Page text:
Spain will study new measures being planned by the European Central Bank to ease the eurozone debt crisis before deciding whether to use them, Prime Minister Mariano Rajoy said Friday.
"I want to know what these measures are to see if they are adequate. Then I will take the best decision for the general interest of the Spanish people," Rajoy told a rare news conference.
"I have not yet made any decision. We still don't know exactly what is being planned. We can't act irresponsibly," he said, of what would be a momentous decision for both Spain and the whole eurozone project.
ECB head Mario Draghi said Thursday the central bank could intervene directly in the bond markets -- and for as long as needed -- so as to bring down eurozone borrowing costs but this was contingent on government support and subject to conditions.
Draghi also said the ECB might consider additional measures to calm markets which have driven borrowing costs for Italy and Spain back near to levels that forced Greece, Ireland and Portugal to seek massive bailouts.
In June, Spain secured a 100 billion euro ($123 billion) credit line from the European Union for its stricken banking sector but investors fear that with its borrowing costs rising, it may in the end need a full bailout.
Rajoy defended his conservative government's record, recalling that it has reformed the country's strict labour laws, liberalised the transport sector and restructured the financial sector since taking office in December.
He recognised that Spain had depended too much on borrowings in the past and now had to pay the price in higher interest rates, noting that Draghi's plan to intervene on the bond markets was "an important change."
Separately, the government said it planned savings of 102 billion euros ($125 billion) by 2014 as it stepped up efforts to balance the strained public finances and bring them back into line with EU norms.
The savings include 65 billion euros of tax hikes and spending cuts contained in a July austerity package, with 35 billion euros to come from a hike in sales taxes while the public sector, the regions, health and education will all be affected.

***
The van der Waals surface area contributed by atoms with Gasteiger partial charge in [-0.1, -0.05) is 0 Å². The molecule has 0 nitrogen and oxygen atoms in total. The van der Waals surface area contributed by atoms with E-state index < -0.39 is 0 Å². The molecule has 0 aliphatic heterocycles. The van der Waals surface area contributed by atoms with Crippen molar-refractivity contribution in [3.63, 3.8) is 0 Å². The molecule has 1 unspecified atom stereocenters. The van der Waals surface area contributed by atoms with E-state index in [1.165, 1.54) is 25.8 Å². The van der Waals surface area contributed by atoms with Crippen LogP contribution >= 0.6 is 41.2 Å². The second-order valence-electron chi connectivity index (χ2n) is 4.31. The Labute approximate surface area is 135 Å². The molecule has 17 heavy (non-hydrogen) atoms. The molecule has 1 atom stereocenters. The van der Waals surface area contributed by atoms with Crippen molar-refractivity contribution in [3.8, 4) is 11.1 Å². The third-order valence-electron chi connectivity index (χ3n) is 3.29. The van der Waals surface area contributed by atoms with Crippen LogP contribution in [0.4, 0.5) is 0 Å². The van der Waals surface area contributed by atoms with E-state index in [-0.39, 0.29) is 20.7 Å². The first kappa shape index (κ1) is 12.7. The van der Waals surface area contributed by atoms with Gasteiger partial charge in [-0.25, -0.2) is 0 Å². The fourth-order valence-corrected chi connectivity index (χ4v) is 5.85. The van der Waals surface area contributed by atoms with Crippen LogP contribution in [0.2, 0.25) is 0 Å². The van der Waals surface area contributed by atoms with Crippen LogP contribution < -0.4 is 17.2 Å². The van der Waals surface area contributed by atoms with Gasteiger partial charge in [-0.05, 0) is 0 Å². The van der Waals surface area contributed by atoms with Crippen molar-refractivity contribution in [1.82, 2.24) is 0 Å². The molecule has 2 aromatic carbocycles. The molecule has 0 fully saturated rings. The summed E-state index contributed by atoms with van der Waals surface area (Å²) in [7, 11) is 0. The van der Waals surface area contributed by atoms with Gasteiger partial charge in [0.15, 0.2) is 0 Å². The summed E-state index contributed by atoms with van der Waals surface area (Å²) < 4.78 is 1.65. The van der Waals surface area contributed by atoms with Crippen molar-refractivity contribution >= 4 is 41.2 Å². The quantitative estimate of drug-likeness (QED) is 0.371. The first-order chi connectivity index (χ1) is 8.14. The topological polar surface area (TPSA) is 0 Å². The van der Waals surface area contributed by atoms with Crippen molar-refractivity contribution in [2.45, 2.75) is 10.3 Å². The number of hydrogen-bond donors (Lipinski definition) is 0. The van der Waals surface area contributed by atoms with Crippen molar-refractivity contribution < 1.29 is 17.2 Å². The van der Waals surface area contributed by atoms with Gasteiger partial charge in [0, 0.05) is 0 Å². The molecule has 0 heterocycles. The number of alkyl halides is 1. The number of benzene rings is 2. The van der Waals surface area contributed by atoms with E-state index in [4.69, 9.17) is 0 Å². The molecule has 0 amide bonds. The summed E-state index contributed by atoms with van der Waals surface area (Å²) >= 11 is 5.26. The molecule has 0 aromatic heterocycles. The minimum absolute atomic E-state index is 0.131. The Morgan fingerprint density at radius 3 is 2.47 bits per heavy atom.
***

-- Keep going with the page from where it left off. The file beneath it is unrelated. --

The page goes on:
In July, Brussels gave Spain an extra year to 2014 to balance its books, saying it must bring down the public deficit -- the shortfall between spending and revenues -- to 6.3 percent of gross domestic product this year from 8.9 percent in 2011, when it badly missed its 6.0 percent target.
For 2013, the deficit target is 4.5 percent and then 2.8 percent in 2014, taking it back below the EU limit of 3.0 percent.
In Brussels, the European Commission said it welcomed the "adoption of Spain's multi-annual budget plan.... We expect the plan to fully underpin (the) targets."
Rajoy conceded that the cutbacks needed to meet the targets "are not nice measures, these are not popular measures. We do not promise miracles. It is a huge task but not an impossible task.
"You may not be in agreement with some of the measures but nobody can say that the government has not made decisions," he added.
Despite market pressure to reduce spending further, Rajoy said he had "no intention to lower pensions next year," based on current data.
With one in four people out of work in Spain, growing numbers of people have come to rely on the pension payments of parents or grandparents to survive.
The prime minister said the government had also not yet decided whether it will extend a monthly payment of around 400 euros to the long-term unemployed which is due to expire on August 15.
The measure was introduced by Rajoy's Socialist predecessors.